74

Kanji aren't necessary to write Japanese Your rationale is correct; Japanese is a living, spoken language; people are able to understand each other by sound only, therefore a writing system based on sound has to be sufficient. Some commentators have mentioned that Japanese speakers often allude to kanji when talking. That's true enough (and it probably ...


34

The dots, called 傍点【ぼうてん】 (or 圏点【けんてん】), function like italics or underline with the Latin alphabet. They are for emphasis. To see the effect in rōmaji: futatabi kanojo jishin no kuchi kara kiku koto ni naru to wa Update. To answer the question in the comments, 傍点 and ふりがな may be combined (although ふりがな may also be omitted, as in the snippet in the ...


21

This is definitely a bit harder for native English speakers to pick up on at first, but sometimes homophones in Japanese are distinguishable by the pitch accent. So some of them aren't an issue at all. But of course some words do sound exactly the same. So how do you tell those apart? Easy: context. Kanji aren't "necessary" to distinguish between homophones;...


15

That kind of furigana is not for telling the reader the reading of the kanji, but what the character actually said. The kanji tell the reader what they meant. It would be incorrect to read it ここ every time it appears without furigana. That kind of usage is common in manga and, depending on the genre, in novels. As for why this is done, I think the most ...


10

Short answer: In the words of Ariga, they're "as old as writing itself".¹ Long answer: You might be surprised to learn that furigana is older than hiragana! To understand what I mean by that, we'll have to make a digression first into what kana even means. The first thing to keep in mind is that the Japanese didn't invent the use of characters to write ...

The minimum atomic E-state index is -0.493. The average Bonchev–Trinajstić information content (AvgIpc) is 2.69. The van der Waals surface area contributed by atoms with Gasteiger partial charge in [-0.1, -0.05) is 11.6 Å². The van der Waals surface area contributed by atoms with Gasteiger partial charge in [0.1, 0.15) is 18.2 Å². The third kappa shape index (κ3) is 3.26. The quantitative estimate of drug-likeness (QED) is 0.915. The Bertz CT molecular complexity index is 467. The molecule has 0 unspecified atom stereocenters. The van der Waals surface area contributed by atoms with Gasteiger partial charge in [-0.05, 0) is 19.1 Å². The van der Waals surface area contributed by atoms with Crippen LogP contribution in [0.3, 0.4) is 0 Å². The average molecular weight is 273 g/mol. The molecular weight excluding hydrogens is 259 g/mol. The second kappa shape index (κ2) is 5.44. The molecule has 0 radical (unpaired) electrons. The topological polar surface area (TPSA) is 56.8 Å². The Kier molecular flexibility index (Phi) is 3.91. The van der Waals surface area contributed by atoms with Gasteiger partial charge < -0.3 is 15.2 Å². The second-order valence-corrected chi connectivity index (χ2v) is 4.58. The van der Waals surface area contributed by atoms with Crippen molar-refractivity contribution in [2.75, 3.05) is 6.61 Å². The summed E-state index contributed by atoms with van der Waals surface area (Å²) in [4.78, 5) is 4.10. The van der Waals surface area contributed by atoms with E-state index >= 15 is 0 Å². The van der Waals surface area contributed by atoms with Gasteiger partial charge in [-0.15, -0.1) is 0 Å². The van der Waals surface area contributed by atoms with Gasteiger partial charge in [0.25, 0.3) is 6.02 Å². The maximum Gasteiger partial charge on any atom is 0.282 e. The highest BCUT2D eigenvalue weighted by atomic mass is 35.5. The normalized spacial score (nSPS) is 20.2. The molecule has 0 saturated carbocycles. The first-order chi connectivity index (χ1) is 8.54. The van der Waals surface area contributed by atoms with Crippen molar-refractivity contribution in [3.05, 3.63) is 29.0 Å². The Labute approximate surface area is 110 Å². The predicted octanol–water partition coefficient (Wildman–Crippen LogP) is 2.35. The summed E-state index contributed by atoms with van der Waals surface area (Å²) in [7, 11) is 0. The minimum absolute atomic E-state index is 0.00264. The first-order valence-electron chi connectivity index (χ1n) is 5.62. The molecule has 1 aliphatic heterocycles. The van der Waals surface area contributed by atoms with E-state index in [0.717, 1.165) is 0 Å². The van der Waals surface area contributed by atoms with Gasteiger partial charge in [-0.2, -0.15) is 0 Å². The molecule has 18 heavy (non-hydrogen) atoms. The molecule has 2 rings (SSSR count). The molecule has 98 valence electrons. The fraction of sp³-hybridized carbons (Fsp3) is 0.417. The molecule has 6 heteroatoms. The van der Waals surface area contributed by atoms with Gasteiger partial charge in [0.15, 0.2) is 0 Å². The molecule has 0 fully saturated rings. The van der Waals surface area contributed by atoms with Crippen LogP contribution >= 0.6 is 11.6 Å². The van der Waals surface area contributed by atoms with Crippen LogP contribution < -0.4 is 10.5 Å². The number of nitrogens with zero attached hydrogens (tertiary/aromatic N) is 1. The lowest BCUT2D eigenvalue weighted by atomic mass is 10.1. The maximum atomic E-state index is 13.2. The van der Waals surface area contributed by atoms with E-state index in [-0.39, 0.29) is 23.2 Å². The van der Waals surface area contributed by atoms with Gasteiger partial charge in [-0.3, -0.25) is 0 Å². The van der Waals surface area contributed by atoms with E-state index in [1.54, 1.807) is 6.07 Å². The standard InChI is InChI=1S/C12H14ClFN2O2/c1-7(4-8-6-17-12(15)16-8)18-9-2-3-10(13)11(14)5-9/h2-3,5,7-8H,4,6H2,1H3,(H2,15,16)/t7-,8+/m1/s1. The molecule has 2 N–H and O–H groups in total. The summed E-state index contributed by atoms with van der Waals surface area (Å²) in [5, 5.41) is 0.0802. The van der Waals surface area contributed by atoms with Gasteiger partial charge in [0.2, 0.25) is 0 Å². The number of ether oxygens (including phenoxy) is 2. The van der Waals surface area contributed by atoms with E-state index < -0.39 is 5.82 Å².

10

It seems they add furigana to kanji that are not taught in elementary school (小学校). 緒、吐、丈、違 are not taught in elementary school. (参考: 学年別漢字配当表) [笑]{わら}う is taught in 4年生, but the readings [笑]{え}む、[笑]{しょう}、[笑顔]{えがお} are taught in junior high school (中学校). (See pages 24 and 51 in 音訓の小・中・高等学校段階別割り振り表 平成29年3月)


9

If you're taking care to write the readings over the characters they belong to (which people don't always do), then geminated consonants belong to the first kanji: 学{がく} + 校{こう} gaku + kō  =  学{がっ}校{こう} gakkō As you can see, the consonant still belongs to the first kanji. Gak is a reduced form of gaku, having lost its final vowel u. Likewise, in your ...


9

The small writing is called furigana in Japanese, and is also known as ruby text in English. These are provided as phonetic guides to show the pronunciations of the bigger characters. Furigana are written out in kana, the phonetic Japanese syllabaries (a syllabary is like an alphabet, but each character represents a whole syllable). There are two kinds of ...


8

ルビ (rubi) is jargon which mainly refers to the characters' appearance (small annotative characters placed on top of or to the right of main text), and is preferred in the publishing industry. Even Microsoft Word call those characters ルビ, and I believe the majority of native Japanese people understand this term. We sometimes encounter rubies which are not ...


8

The nickname ハチ公 consists of the name ハチ followed by the suffix 〜公. Katakana is a common choice for writing names, even if the actual name is written with kanji. The suffix 〜公 is described in 大辞林 as follows こう【公】 [一](名) [...] [二](代) [...] [三](接尾) ①身分の高い人の名に付けて、敬意を表す。「家康━」 ②人や動物の名前に付けて、親しみ、あるいはやや軽んずる気持ちを表す。「忠犬ハチ━」「熊━」 The suffix 〜公 is added to the names ...


8